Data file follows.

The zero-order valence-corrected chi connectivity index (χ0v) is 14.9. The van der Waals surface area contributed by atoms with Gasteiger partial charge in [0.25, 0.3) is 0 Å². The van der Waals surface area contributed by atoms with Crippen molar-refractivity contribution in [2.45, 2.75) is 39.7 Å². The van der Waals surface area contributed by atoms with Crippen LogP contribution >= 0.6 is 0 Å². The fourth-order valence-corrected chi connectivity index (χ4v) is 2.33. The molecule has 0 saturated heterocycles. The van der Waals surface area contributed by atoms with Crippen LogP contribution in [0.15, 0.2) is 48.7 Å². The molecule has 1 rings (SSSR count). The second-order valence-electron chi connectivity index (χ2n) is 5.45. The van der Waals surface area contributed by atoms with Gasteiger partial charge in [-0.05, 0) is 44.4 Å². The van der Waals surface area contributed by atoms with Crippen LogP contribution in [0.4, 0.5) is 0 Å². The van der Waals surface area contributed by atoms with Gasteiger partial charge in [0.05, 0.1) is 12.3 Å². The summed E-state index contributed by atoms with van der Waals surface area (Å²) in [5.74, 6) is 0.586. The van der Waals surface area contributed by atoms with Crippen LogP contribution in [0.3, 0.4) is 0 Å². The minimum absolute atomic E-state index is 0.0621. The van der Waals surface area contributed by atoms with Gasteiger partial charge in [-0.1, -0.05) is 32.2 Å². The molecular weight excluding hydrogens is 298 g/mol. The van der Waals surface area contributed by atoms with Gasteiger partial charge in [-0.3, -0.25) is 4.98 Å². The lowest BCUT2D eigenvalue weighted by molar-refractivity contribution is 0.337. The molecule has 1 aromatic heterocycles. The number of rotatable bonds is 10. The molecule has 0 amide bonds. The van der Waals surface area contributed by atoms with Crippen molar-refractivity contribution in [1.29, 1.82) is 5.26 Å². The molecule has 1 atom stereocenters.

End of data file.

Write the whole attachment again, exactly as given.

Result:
The zero-order valence-corrected chi connectivity index (χ0v) is 14.9. The van der Waals surface area contributed by atoms with Gasteiger partial charge in [0.25, 0.3) is 0 Å². The van der Waals surface area contributed by atoms with Crippen molar-refractivity contribution in [2.45, 2.75) is 39.7 Å². The van der Waals surface area contributed by atoms with Crippen LogP contribution >= 0.6 is 0 Å². The fourth-order valence-corrected chi connectivity index (χ4v) is 2.33. The molecule has 0 saturated heterocycles. The van der Waals surface area contributed by atoms with Crippen LogP contribution in [0.15, 0.2) is 48.7 Å². The molecule has 1 rings (SSSR count). The second-order valence-electron chi connectivity index (χ2n) is 5.45. The van der Waals surface area contributed by atoms with Gasteiger partial charge in [-0.05, 0) is 44.4 Å². The van der Waals surface area contributed by atoms with Crippen LogP contribution in [0.4, 0.5) is 0 Å². The van der Waals surface area contributed by atoms with Gasteiger partial charge in [0.05, 0.1) is 12.3 Å². The summed E-state index contributed by atoms with van der Waals surface area (Å²) in [5.74, 6) is 0.586. The van der Waals surface area contributed by atoms with Crippen LogP contribution in [0.3, 0.4) is 0 Å². The minimum absolute atomic E-state index is 0.0621. The van der Waals surface area contributed by atoms with Gasteiger partial charge in [-0.1, -0.05) is 32.2 Å². The molecular weight excluding hydrogens is 298 g/mol. The van der Waals surface area contributed by atoms with Gasteiger partial charge in [-0.3, -0.25) is 4.98 Å². The lowest BCUT2D eigenvalue weighted by molar-refractivity contribution is 0.337. The molecule has 1 aromatic heterocycles. The number of rotatable bonds is 10. The molecule has 0 amide bonds. The van der Waals surface area contributed by atoms with Crippen molar-refractivity contribution in [1.29, 1.82) is 5.26 Å². The molecule has 1 atom stereocenters.